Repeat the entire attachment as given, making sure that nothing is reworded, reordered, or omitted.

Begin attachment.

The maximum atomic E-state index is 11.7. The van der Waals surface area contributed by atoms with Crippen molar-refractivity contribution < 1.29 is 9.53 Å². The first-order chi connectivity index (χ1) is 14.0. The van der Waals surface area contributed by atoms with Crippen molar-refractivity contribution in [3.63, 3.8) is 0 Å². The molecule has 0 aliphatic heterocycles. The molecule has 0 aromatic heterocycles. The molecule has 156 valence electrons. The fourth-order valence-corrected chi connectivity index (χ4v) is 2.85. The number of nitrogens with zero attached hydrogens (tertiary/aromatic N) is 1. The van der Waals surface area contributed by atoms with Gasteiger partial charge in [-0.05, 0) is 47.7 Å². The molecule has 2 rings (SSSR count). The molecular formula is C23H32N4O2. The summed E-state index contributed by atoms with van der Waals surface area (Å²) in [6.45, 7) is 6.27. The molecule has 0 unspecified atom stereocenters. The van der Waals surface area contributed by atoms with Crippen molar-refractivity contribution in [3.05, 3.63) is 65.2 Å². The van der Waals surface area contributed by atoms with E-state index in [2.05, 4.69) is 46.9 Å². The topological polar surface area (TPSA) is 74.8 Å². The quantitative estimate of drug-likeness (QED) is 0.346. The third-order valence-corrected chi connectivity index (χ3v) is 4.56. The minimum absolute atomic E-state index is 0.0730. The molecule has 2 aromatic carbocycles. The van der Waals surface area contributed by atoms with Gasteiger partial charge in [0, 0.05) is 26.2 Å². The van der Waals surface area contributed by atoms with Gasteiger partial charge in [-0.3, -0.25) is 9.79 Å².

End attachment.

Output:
The maximum atomic E-state index is 11.7. The van der Waals surface area contributed by atoms with Crippen molar-refractivity contribution < 1.29 is 9.53 Å². The first-order chi connectivity index (χ1) is 14.0. The van der Waals surface area contributed by atoms with Crippen molar-refractivity contribution in [3.63, 3.8) is 0 Å². The molecule has 0 aliphatic heterocycles. The molecule has 0 aromatic heterocycles. The molecule has 156 valence electrons. The fourth-order valence-corrected chi connectivity index (χ4v) is 2.85. The number of nitrogens with zero attached hydrogens (tertiary/aromatic N) is 1. The van der Waals surface area contributed by atoms with Gasteiger partial charge in [-0.05, 0) is 47.7 Å². The molecule has 2 rings (SSSR count). The molecular formula is C23H32N4O2. The summed E-state index contributed by atoms with van der Waals surface area (Å²) in [6.45, 7) is 6.27. The molecule has 0 unspecified atom stereocenters. The van der Waals surface area contributed by atoms with Crippen molar-refractivity contribution in [3.05, 3.63) is 65.2 Å². The van der Waals surface area contributed by atoms with E-state index in [2.05, 4.69) is 46.9 Å². The topological polar surface area (TPSA) is 74.8 Å². The quantitative estimate of drug-likeness (QED) is 0.346. The third-order valence-corrected chi connectivity index (χ3v) is 4.56. The minimum absolute atomic E-state index is 0.0730. The molecule has 2 aromatic carbocycles. The van der Waals surface area contributed by atoms with Gasteiger partial charge in [0, 0.05) is 26.2 Å². The van der Waals surface area contributed by atoms with Gasteiger partial charge in [-0.3, -0.25) is 9.79 Å².